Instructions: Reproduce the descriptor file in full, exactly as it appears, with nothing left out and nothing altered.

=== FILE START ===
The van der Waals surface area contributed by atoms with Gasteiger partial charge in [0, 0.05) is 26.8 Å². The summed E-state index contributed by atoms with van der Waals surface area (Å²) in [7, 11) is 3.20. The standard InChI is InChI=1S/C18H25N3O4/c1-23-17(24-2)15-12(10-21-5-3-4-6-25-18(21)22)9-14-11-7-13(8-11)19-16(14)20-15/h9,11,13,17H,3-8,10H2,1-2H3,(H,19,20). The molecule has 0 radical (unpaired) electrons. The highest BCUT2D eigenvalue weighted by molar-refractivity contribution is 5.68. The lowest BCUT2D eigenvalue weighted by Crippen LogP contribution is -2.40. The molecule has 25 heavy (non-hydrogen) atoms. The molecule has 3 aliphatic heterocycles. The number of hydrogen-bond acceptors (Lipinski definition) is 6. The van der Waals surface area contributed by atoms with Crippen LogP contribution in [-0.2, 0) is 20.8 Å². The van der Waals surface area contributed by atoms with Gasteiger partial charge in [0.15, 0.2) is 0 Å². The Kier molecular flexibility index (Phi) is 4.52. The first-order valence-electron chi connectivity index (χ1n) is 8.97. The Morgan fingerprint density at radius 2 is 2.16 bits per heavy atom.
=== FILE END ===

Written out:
The van der Waals surface area contributed by atoms with Gasteiger partial charge in [0, 0.05) is 26.8 Å². The summed E-state index contributed by atoms with van der Waals surface area (Å²) in [7, 11) is 3.20. The standard InChI is InChI=1S/C18H25N3O4/c1-23-17(24-2)15-12(10-21-5-3-4-6-25-18(21)22)9-14-11-7-13(8-11)19-16(14)20-15/h9,11,13,17H,3-8,10H2,1-2H3,(H,19,20). The molecule has 0 radical (unpaired) electrons. The highest BCUT2D eigenvalue weighted by molar-refractivity contribution is 5.68. The lowest BCUT2D eigenvalue weighted by Crippen LogP contribution is -2.40. The molecule has 25 heavy (non-hydrogen) atoms. The molecule has 3 aliphatic heterocycles. The number of hydrogen-bond acceptors (Lipinski definition) is 6. The van der Waals surface area contributed by atoms with Crippen LogP contribution in [-0.2, 0) is 20.8 Å². The van der Waals surface area contributed by atoms with Gasteiger partial charge in [0.15, 0.2) is 0 Å². The Kier molecular flexibility index (Phi) is 4.52. The first-order valence-electron chi connectivity index (χ1n) is 8.97. The Morgan fingerprint density at radius 2 is 2.16 bits per heavy atom.